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K-State Today

November 28, 2017

Indian-American composer Reena Esmail lectures at Hale Library

Submitted by Craig B. Parker

Composer Reena Esmail

Indian-American composer Reena Esmail is in residence at K-State this week for a series of master classes, lectures and a free concert of her music. 

As part of her visit, Esmail will present "Intersections Between Hindustani and Western Art Music in the Work of Reena Esmail" at 3:30 p.m. Tuesday, Nov. 28, in the Hemisphere Room of Hale Library. While the history of collaboration between Hindustani — North Indian — classical musicians with Western musicians in the areas of jazz and popular music has been long and multidimensional, the history of incorporation of Hindustani music — either through its techniques or its performers — into Western art music has been a path much less frequently traversed. In this lecture, Esmail will explore a few of the reasons for this disparity and provide some of the solutions she has found through her own compositional explorations of points of connection between Hindustani and Western art music. This lecture is sponsored by the Dow Center for Multicultural and Community Studies at K-State Libraries.

Esmail will present a free concert of her music at 7:30 p.m. Wednesday, Nov. 29, at All Faiths Chapel. 

She earned degrees from the Juilliard School and Yale University. She was a recipient of a Fulbright-Nehru grant for 2011-12 and lived in New Delhi, where she was affiliated with the faculty of music and fine arts at the University of Delhi and studied Hindustani vocal music with Gaurav Mazumdar. Her highly heralded compositions include numerous solo, chamber, choral and orchestral works as well as film scores. Her oratorio for choir, Baroque orchestra, sitar and tabla, "This Love Between Us: Prayers for Unity," using texts in eight languages from seven different religions, received multiple performances in the U.S. and in India earlier this year. Her newest composition, "Khirkiyaan (Windows): Three Transformations for Brass Quintet," will receive its world premiere by the K-State Faculty Brass Quintet on Wednesday, Nov. 29.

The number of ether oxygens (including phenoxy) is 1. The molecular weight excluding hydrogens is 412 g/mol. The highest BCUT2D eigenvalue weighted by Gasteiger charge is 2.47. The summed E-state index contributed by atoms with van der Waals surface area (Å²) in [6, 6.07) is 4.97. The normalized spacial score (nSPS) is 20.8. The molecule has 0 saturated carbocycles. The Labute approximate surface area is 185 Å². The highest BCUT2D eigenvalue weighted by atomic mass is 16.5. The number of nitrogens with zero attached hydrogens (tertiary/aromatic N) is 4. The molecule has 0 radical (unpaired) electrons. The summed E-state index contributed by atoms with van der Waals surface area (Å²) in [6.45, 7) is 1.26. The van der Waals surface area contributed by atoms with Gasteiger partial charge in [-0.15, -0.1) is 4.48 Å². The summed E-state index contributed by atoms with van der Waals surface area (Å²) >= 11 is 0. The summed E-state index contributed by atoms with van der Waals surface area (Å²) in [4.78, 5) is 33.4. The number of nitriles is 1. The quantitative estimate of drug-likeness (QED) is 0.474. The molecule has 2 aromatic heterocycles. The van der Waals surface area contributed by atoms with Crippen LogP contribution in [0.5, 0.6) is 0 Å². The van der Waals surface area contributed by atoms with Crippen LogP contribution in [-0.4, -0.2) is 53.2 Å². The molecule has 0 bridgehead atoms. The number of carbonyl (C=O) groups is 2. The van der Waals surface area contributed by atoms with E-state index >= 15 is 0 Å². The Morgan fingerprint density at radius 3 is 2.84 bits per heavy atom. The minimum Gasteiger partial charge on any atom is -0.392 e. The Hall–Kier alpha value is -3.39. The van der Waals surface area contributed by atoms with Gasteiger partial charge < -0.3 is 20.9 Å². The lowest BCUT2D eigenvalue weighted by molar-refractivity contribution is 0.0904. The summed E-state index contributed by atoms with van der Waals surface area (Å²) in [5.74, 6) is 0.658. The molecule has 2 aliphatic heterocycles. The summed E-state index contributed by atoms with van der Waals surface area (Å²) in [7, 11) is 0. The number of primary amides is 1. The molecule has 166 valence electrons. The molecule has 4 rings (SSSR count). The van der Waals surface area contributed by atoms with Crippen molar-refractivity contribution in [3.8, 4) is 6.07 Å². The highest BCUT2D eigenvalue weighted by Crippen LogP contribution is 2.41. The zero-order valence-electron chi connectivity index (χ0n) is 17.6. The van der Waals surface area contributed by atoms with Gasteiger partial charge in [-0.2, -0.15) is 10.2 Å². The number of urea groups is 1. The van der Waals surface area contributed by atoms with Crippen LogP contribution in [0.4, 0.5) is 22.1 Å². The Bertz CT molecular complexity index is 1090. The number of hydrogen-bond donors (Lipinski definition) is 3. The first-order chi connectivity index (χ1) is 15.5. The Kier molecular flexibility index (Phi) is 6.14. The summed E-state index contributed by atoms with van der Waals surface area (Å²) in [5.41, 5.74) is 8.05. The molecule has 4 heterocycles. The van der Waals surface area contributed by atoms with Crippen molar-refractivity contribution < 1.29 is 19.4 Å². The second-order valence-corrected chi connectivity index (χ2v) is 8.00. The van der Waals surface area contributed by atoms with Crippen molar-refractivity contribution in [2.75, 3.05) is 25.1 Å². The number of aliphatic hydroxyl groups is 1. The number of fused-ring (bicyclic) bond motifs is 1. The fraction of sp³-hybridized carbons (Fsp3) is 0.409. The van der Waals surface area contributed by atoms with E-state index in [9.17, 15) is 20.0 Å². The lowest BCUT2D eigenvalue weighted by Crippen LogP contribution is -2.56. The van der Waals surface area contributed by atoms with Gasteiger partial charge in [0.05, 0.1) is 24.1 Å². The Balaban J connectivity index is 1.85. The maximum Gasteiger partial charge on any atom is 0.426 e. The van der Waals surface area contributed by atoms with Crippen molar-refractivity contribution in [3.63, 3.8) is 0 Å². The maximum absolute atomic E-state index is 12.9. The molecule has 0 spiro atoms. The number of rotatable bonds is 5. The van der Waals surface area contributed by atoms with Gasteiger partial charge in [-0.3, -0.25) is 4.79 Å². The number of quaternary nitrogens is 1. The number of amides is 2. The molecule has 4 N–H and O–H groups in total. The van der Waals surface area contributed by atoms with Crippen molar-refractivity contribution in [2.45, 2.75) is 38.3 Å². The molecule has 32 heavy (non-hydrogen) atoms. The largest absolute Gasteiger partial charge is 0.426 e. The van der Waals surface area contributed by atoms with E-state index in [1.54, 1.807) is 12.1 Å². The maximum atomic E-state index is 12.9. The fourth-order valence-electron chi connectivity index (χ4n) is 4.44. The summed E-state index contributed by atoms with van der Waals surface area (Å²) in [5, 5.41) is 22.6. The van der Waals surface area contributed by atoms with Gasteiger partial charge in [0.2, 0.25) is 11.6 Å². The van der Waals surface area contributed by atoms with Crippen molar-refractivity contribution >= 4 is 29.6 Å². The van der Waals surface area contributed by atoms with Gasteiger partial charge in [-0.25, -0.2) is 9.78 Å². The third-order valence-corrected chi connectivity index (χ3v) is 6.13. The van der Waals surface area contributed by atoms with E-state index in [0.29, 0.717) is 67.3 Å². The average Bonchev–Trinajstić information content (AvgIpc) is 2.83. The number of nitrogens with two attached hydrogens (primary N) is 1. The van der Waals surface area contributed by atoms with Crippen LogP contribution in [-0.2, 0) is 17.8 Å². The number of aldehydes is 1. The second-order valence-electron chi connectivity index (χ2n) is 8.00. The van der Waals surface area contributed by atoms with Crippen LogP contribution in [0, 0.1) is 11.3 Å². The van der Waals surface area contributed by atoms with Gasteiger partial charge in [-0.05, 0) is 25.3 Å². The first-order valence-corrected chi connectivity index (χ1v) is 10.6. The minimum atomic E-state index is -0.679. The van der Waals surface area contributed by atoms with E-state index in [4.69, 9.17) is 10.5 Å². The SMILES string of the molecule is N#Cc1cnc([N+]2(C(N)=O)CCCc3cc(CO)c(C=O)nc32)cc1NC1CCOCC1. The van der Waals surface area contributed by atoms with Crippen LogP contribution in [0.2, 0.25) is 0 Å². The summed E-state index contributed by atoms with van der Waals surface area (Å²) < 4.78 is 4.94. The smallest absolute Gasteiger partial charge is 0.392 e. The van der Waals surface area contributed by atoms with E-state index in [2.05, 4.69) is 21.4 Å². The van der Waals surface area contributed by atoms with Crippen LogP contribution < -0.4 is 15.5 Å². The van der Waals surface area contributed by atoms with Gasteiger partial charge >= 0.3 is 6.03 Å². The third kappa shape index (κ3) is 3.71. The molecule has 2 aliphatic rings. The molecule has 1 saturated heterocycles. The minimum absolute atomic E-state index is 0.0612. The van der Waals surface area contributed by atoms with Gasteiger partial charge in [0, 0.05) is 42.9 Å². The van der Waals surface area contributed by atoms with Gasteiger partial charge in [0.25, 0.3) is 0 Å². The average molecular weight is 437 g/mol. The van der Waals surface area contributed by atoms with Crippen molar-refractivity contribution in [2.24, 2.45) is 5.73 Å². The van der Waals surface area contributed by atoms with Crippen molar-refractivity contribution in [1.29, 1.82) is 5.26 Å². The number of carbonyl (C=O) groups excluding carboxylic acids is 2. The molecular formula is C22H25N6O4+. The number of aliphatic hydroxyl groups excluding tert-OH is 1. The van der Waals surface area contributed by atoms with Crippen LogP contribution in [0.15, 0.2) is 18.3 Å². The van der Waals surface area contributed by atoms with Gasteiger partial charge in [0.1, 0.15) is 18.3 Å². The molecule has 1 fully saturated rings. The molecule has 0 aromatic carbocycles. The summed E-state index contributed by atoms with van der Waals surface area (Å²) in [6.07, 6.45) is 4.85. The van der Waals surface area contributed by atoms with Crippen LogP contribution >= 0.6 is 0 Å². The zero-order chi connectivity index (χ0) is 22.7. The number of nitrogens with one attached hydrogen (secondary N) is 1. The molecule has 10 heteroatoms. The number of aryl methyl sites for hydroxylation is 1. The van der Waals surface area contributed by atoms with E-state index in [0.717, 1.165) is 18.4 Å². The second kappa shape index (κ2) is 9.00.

In addition to composing, lecturing and teaching composition, Esmail is composer-in-residence with Street Symphony, an organization that places social justice at the heart of music-making by creating opportunities for musical engagement and dialogue between world-class musicians and people disenfranchised by homelessness, incarceration and poverty in Los Angeles County. She is co-director of Shastra, a national organization that supports and cultivates musicians who work between Indian and Western traditions. In February, Esmail will teach workshops in Mumbai to give Hindustani singers the skills to collaborate with Western classical musicians.